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LIVING IN SWITZERLAND

OPINION: Why Switzerland is failing in its fight against money laundering

As one of the world’s largest offshore financial centres, Switzerland is a magnet for money laundering.

Swiss franc notes held against a black background
How serious of a problem is money laundering in Switzerland? Photo by Claudio Schwarz on Unsplash

Money is channelled in and out of the country at multiples of what would be the normal rate for the size of the economy. 

In the ongoing Brazilian Petrobras/Odebrecht corruption scandal alone, Swiss prosecutors froze 1,000 accounts in 40 Swiss banks worth $1.1 billion. Seizing and returning illegal assets is something the Swiss do rather well, when asked. 

But are the Swiss authorities doing everything in their power to deter economic criminals? It really doesn’t look that way. There are weaknesses all along the justice pipeline from parliament to prison, which add up to little meaningful punishment for wrongdoing. 

‘Swissleaks’: The Credit Suisse scandal explained

The verdict? Could do better.

Here are the five main failings in the Swiss fight against economic crime:

Weak laws

When Swiss parliament had the chance to close money laundering loopholes, it didn’t take it. A revision of the Anti-Money Laundering Act was approved by Swiss parliament in March of last year. The revision was a lengthy process and the government’s goal was to bring Swiss law into line with international practice. 

However, parliamentarians watered down the government’s proposed changes to the act, crucially excluding lawyers and financial advisors from the due diligence requirements. The Financial Action Task Force (FAFT), an international watchdog, had been calling for this step since 2005. 

Could the implacable resistance in Bern have anything to do with the fact that one in four members of parliament are qualified lawyers? Some Swiss media have raised the question.  

ANALYSIS: Is Switzerland actually a tax haven?

Too slow

Complex international financial investigations take time. That’s understandable. The Petrobras affair has been under investigation by Swiss prosecutors since 2014, with one conviction so far in Switzerland. 

For the few financial fraud cases that finally come before the courts, there is often a ping pong game of appeals back and forth. The result can be that justice delayed is justice denied.

François Pilet of Gotham City, a Swiss platform reporting on economic crime, tracks large and small cases on their tortuous journey through the Swiss courts. His conclusion: “By exploiting the multiple possibilities for appeal at cantonal and federal level, it is possible to delay a case by around 10 years before an eventual conviction comes into effect.”

Too soft

One of the main players responding to fraud in the Swiss financial sector is the Swiss Financial Market Supervisory Authority Finma. As an enforcer, the authority is limited in how much pain it can inflict. It does not have the power to impose fines.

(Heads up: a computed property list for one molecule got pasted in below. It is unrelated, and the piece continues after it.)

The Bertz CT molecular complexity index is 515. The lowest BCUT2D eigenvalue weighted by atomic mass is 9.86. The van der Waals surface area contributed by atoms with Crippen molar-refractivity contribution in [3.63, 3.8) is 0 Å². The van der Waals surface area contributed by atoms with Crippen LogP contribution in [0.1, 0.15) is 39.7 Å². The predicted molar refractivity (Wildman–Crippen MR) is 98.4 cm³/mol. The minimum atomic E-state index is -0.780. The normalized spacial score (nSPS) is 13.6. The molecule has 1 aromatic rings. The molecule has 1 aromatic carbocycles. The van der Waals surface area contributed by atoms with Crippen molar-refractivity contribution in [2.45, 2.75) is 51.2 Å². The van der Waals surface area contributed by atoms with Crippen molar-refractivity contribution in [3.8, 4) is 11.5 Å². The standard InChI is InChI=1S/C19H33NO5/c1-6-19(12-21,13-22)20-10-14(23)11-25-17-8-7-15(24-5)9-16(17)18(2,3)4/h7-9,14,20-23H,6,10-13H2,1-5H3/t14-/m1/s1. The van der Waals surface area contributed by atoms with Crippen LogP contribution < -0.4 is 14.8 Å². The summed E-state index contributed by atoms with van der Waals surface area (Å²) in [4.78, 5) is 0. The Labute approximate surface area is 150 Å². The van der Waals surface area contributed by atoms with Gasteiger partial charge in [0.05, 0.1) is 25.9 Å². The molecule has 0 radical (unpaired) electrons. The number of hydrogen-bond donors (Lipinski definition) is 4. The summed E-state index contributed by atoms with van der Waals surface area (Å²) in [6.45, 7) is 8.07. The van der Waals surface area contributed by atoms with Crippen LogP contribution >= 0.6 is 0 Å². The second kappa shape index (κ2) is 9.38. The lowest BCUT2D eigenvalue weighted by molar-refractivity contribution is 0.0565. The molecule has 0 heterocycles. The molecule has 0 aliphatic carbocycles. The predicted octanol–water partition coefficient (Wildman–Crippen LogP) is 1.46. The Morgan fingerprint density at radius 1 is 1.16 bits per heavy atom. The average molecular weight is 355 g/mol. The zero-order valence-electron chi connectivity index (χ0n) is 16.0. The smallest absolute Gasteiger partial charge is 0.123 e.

Finma oversees 29,000 institutions and products, including 17,700 financial intermediaries and 500 banks. Where Finma finds wrongdoing, its usual response is to name and shame, and restrict some activities. In some egregious cases, Finma has ordered assets to be forfeited and imposed an external auditor. But mostly, the offending bank does not face life-changing measures.  

EXPLAINED: Which banks are best for foreigners in Switzerland?

In November 2021, for example, Finma announced the conclusion of its investigation into banks connected to alleged cases of corruption linked to the Venezuelan oil company PDVSA. 

After reviewing the activities of more than 30 banks, Finma found breaches of Swiss supervisory obligations in five cases. It ultimately opened enforcement proceedings against those five banks, including Julius Baer and Credit Suisse.

These proceedings amounted to recommendations, some restrictions of activities, obligations to report on progress, and some individual staff were banned from acting in a senior role. Just one institution, CBH Bank, was forced to terminate all remaining business relationships with Venezuelan clients. Julius Baer faced a one-year acquisition ban. 

No jail time

In the rare cases where a court manages to convict an intermediary, the punishment is usually relatively meaningless – a suspended sentence. This is partly because the Swiss legal system does not have the same punishment ethos that is the norm in other countries. 

Since 2007, all prison sentences under two years are automatically suspended. Because most sentences for fraud are under two years, it means people convicted of economic crimes, which may also ruin or cost lives, will never spend a day in prison. 

At the most, they will have to pay back the money they have stolen, if they still have it. This soft approach is at odds with other European countries which have become increasingly tough on white-collar crime. 

READ MORE: Why are Americans being turned away from Swiss banks?

Honour system